The Royal Institutions for Chartered Surveyors (RICS) have expressed a more positive outlook for house prices, despite rising interest rates that are expected to impact buyers’ affordability.
RICS’s reported that new buyer inquiries, prices, and expectations for the market were all less negative in May compared to previous months.
Despite their positive outlook for the property market, RICS warned that an increase in mortgage rates could constrain the market in the future. While new buyer inquiries registered at minus 18% in May, the least negative reading in a year, the measure of house prices rose to minus 30%, marking the third consecutive increase.
Surveyors were neutral about the outlook for prices over the next year. This contrasts with reports from mortgage lenders Nationwide Building Society and Halifax, which have shown a decline in house prices.
Mortgage rates have risen recently due to higher-than-expected inflation, causing concern that it may weigh on the market. RICS noted that the banking sector expects this, as many banks and building societies have already introduced products with higher interest rates.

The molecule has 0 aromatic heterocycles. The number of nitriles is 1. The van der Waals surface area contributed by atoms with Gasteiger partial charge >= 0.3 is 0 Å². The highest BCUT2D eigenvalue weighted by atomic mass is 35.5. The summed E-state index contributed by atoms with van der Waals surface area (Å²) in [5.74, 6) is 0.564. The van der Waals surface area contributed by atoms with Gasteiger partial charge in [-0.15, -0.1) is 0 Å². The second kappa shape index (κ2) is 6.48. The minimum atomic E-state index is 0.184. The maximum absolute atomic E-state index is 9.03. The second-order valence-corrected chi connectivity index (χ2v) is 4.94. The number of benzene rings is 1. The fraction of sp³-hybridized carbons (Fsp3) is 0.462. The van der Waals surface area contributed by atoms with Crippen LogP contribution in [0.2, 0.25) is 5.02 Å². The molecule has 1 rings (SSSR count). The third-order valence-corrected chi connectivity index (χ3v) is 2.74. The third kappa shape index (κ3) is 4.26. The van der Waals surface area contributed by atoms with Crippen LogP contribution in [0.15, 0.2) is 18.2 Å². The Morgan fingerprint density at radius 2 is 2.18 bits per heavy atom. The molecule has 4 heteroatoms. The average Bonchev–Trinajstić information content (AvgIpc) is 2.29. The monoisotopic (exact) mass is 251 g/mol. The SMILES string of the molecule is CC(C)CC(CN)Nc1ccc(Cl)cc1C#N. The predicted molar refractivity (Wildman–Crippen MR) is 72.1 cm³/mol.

While economists have warned of a potential 10% slump in property prices this year, limited supply and a strong labour market provide some support. RICS’s report also indicated an increase in houses coming to the market, with new instructions to sell property reaching the strongest level since March 2021.
David Hannah, Chairman at Cornerstone Group International said, “While surveyors are showing a slightly more positive outlook for UK house prices, the looming threat of rising mortgage rates is likely to dampen the market in the coming months.
“Stubbornly high inflation is expected to trigger further interest rate increases, leading to higher mortgage rates and reduced affordability for buyers.
“The recent increase in mortgage rates, driven by higher-than-expected inflation, has already reached the pain threshold for consumers. However, I remain confident in the UK property market. Historically, it has been more stable than any other global property market.”